Some cash-strapped states are considering taxing self-driving cars as they look for ways to replace revenue lost from gas tax collections that have dwindled as cars have become more fuel efficient.
State lawmakers in Massachusetts have introduced legislation that would impose a 2.5 cents-per-mile tax on self-driving cars. A similar measure that would establish a 1 cent-per-mile fee for self-driving cars, and a 2.6 cent-per-mile fee for autonomous trucks that have more than two axles has been approved by the state Senate in Tennessee.
At the federal level, the independent Eno Center for Transportation think tank in Washington has proposed a penny-per-mile fee on automakers for self-driving cars when they are operating in autonomous mode. The idea has been endorsed by at least one former U.S. transportation secretary.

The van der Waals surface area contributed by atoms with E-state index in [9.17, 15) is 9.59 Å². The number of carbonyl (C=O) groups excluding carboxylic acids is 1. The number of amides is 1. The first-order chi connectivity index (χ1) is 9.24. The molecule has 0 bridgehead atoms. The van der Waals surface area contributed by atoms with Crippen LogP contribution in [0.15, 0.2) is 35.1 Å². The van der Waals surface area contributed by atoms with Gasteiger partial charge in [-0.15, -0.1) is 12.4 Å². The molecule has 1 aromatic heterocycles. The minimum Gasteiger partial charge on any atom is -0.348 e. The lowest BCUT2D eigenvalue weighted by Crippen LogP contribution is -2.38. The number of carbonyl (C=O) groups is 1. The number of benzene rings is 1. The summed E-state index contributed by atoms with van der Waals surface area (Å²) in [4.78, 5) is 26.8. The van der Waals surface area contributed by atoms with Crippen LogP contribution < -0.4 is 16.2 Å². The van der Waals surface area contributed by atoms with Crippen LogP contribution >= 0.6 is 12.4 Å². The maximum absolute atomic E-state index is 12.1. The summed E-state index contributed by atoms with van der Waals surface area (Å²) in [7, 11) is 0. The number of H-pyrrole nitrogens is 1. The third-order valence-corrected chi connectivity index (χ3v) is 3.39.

Paul Lewis, vice president of policy and finance for the Eno Center, said the proposal to tax automakers for self-driving car operation could raise up to $300 million per year that could be used to help pay for badly needed road improvements in the U.S. and make up for gas tax revenue that will be lost as automakers move toward autonomous and electric cars.
“Self-driving cars tend to be very fuel-efficient, and a lot of automakers have talked about how they are going to be all-electric,” Lewis said. “That means they are imposing the same type of wear and tear on roadways without paying into the system.”
Michigan has taken steps to position itself as a haven for self-driving car testing: The state Legislature passed into law last year a measure that allows robotic cars to be operated on any Michigan road without a driver behind the wheel. Jeff Cranson, a spokesman for the Michigan Department of Transportation, said there has no been no talk of implementing a self-driving fee at the state level.
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